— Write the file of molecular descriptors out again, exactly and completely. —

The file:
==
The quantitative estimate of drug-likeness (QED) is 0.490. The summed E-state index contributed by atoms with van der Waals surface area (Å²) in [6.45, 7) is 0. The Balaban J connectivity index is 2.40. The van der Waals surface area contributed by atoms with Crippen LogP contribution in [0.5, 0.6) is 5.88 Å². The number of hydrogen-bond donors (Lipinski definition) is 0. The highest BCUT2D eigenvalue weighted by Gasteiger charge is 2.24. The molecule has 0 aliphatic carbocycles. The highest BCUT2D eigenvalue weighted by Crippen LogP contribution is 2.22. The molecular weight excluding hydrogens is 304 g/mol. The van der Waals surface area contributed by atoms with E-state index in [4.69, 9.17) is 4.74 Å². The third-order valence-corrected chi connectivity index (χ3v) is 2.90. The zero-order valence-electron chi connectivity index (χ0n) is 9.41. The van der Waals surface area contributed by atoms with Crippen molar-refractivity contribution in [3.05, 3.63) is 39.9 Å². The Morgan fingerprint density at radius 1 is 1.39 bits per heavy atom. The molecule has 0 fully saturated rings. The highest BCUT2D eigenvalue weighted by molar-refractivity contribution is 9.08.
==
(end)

The quantitative estimate of drug-likeness (QED) is 0.490. The summed E-state index contributed by atoms with van der Waals surface area (Å²) in [6.45, 7) is 0. The Balaban J connectivity index is 2.40. The van der Waals surface area contributed by atoms with Crippen LogP contribution in [0.5, 0.6) is 5.88 Å². The number of hydrogen-bond donors (Lipinski definition) is 0. The highest BCUT2D eigenvalue weighted by Gasteiger charge is 2.24. The molecule has 0 aliphatic carbocycles. The highest BCUT2D eigenvalue weighted by Crippen LogP contribution is 2.22. The molecular weight excluding hydrogens is 304 g/mol. The van der Waals surface area contributed by atoms with E-state index in [4.69, 9.17) is 4.74 Å². The third-order valence-corrected chi connectivity index (χ3v) is 2.90. The zero-order valence-electron chi connectivity index (χ0n) is 9.41. The van der Waals surface area contributed by atoms with Crippen molar-refractivity contribution in [3.05, 3.63) is 39.9 Å². The Morgan fingerprint density at radius 1 is 1.39 bits per heavy atom. The molecule has 0 fully saturated rings. The highest BCUT2D eigenvalue weighted by molar-refractivity contribution is 9.08.